Tannehill Ironworks

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The Tannehill Ironworks in April 2007

The Tannehill Ironworks, also known as the Roupes Valley Iron Company, is a historical iron furnace near Bessemer. One of the first iron making operations in the Birmingham District, the ironworks are an Alabama state historic site and are listed on the National Register of Historic Places.

Tannehill was a major supplier of iron for Confederate ordnance. Remains of the old furnaces are the central attraction of Tannehill Ironworks Historical State Park located 12 miles south of Bessemer off I-59/20 near the southern end of the Appalachian Mountains.

The 1,500-acre historical park also includes the John Wesley Hall Grist Mill, May Plantation Cotton Gin House and the Iron & Steel Museum of Alabama.

History

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Hillman's forge

Though some smiths in the area had succeeded in making a brittle iron from local ores, commercial ironmaking in Roupes Valley began when Ralph McGehee and some of the neighboring land owners brought Daniel Hillman from New Jersey to construct and operate a bloomery forge to produce iron from the brown ore in the vicinity.

Hillman, who soon took ownership of the forge, was able to produce 300 pounds of iron per day, much of which was fashioned at the forge into tools and other implements. After Hillman's death in 1831, the forge was operated intermittently. In 1839 it was purchased by plantation owner Ninian Tannehill who expanded the iron-making enterprise. He pursued efforts to improve operations, and hired experienced furnace master Moses Stroup in 1855. Tannehill sold the property to John Alexander in 1857, and Stroup remained in charge of the bloomery.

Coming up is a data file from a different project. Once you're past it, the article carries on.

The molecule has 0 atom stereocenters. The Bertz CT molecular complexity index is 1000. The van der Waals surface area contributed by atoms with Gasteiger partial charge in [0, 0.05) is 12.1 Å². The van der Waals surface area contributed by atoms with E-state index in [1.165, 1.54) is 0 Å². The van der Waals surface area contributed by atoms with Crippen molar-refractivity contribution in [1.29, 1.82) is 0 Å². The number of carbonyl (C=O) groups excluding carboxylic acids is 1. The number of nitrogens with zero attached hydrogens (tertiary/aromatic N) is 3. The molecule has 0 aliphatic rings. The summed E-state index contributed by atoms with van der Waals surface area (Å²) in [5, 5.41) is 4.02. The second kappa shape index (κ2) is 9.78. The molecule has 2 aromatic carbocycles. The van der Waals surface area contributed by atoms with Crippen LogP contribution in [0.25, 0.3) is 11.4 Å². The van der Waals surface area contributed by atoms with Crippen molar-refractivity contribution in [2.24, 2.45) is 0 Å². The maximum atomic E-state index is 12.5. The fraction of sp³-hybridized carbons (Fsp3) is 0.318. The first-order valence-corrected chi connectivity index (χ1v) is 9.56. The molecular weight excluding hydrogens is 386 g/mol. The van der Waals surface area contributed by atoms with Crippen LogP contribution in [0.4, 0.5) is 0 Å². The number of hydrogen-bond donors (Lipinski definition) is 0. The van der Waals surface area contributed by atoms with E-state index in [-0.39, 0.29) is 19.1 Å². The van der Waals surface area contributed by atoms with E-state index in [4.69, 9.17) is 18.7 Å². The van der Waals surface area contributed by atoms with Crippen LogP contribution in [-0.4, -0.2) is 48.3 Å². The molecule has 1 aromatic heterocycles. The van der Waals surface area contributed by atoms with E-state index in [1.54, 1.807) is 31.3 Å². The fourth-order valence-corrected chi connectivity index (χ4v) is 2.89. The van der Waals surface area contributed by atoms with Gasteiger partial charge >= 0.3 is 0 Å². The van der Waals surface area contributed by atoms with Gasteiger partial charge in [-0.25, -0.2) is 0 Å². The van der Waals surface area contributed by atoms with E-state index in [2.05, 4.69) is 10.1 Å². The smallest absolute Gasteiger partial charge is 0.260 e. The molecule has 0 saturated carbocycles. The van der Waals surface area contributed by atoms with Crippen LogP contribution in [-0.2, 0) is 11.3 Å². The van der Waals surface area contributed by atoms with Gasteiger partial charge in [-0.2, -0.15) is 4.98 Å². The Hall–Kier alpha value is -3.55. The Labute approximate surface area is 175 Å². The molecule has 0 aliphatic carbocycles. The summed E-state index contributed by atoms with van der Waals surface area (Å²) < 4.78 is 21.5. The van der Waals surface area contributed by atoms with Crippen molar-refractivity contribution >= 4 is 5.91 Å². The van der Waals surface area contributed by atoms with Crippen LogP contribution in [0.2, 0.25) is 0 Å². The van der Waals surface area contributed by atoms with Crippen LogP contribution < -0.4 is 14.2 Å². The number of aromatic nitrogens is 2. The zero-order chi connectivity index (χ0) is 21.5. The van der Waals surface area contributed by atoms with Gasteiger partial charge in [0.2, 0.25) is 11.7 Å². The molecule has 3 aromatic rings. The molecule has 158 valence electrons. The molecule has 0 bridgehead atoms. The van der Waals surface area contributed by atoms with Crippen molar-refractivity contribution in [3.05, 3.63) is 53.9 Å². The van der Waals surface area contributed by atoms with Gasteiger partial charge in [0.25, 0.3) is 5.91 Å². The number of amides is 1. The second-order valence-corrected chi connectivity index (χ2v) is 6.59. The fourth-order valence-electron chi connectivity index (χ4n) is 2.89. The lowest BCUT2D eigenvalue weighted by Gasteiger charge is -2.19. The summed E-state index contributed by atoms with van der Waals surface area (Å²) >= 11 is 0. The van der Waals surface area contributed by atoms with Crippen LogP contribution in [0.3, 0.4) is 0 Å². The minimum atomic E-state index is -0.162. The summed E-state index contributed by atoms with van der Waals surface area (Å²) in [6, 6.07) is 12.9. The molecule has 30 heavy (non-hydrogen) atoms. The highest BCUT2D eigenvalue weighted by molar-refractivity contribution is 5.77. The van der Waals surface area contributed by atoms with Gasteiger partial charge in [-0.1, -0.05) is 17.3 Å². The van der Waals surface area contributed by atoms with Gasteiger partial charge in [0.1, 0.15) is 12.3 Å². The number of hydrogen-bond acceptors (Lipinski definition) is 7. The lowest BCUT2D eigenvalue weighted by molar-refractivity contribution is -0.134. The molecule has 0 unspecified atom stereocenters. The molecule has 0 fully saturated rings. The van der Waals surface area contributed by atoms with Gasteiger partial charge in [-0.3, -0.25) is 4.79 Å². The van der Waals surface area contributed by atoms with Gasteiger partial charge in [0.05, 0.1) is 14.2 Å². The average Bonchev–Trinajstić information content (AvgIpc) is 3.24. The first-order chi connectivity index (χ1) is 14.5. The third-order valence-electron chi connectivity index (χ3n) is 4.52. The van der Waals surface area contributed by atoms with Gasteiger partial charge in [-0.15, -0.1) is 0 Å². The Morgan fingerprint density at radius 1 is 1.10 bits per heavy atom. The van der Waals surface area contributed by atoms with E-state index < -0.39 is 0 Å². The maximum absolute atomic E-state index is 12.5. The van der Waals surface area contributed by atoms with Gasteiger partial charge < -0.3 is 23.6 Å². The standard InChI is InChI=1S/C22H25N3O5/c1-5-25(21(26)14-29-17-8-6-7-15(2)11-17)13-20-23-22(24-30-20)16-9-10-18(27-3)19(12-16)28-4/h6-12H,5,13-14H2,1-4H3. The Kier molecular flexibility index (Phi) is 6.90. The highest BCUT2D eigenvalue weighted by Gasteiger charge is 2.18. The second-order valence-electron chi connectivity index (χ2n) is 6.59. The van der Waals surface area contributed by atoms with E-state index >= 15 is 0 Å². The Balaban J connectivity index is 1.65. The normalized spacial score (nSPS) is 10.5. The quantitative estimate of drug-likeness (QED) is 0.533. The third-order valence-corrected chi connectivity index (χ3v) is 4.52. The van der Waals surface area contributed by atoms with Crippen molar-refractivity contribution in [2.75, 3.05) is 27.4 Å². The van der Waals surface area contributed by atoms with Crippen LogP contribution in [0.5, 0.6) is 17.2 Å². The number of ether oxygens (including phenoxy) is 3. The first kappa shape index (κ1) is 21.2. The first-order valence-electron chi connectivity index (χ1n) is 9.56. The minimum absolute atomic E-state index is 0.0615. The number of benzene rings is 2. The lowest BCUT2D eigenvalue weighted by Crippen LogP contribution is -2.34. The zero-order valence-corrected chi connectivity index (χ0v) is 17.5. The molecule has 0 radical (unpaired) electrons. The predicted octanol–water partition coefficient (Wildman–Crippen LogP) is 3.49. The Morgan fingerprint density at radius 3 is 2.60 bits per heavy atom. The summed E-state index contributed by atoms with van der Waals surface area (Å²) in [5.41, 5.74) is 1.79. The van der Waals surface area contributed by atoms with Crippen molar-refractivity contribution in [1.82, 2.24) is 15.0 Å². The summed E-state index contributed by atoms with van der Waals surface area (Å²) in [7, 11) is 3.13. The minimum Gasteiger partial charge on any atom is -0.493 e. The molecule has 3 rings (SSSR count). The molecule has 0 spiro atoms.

First furnace

Stroup began building the first blast furnace at Tannehill around 1858. The 31'-9" high sandstone furnace had a capacity of six tons per day. Stroup built a new cast house and foundry, powered by a water wheel on Roupes Creek. The entire plant was constructed, supplied and operated by slave labor. Some 50 to 60 slaves lived in cabins near the site. Additional laborers were leased from area plantations as the works expanded to meet Confederate demand, perhaps numbering as many as 600 at the height of activity on site.

Shortly after the new furnace was put into blast the property was sold to William L. Sanders in 1862. Stroup, who was already adding two new blast furnaces to the expanding operation, left a few months later to assist in construction of the new Oxmoor Furnace at the request of the Confederate government.

Civil War expansion

Sanders, a former merchant from Selma, oversaw the completion of the second and third furnaces at Tannehill under an 1863 contract with the Confederate Government. A collapse of the older furnace slowed his efforts, but with an injection of cash from Richmond and the installation of a steam engine to replace the water wheel, the works eventually was able to produced 22 tons of pig iron per day at peak output. Due to the need for frequent repairs and difficulties with transporting the iron, the operation struggled, however, to meet its quarterly quota of 1000 tons. Ingots were hauled by ox-cart to Montevallo where they were loaded onto trains bound for the Confederate Naval Gun Works and Arsenal in Selma. Foundry products such as kettles and eating utensils, were made on site and delivered as needed to Confederate quartermasters. Canteens were also manufactured at a nearby tannery.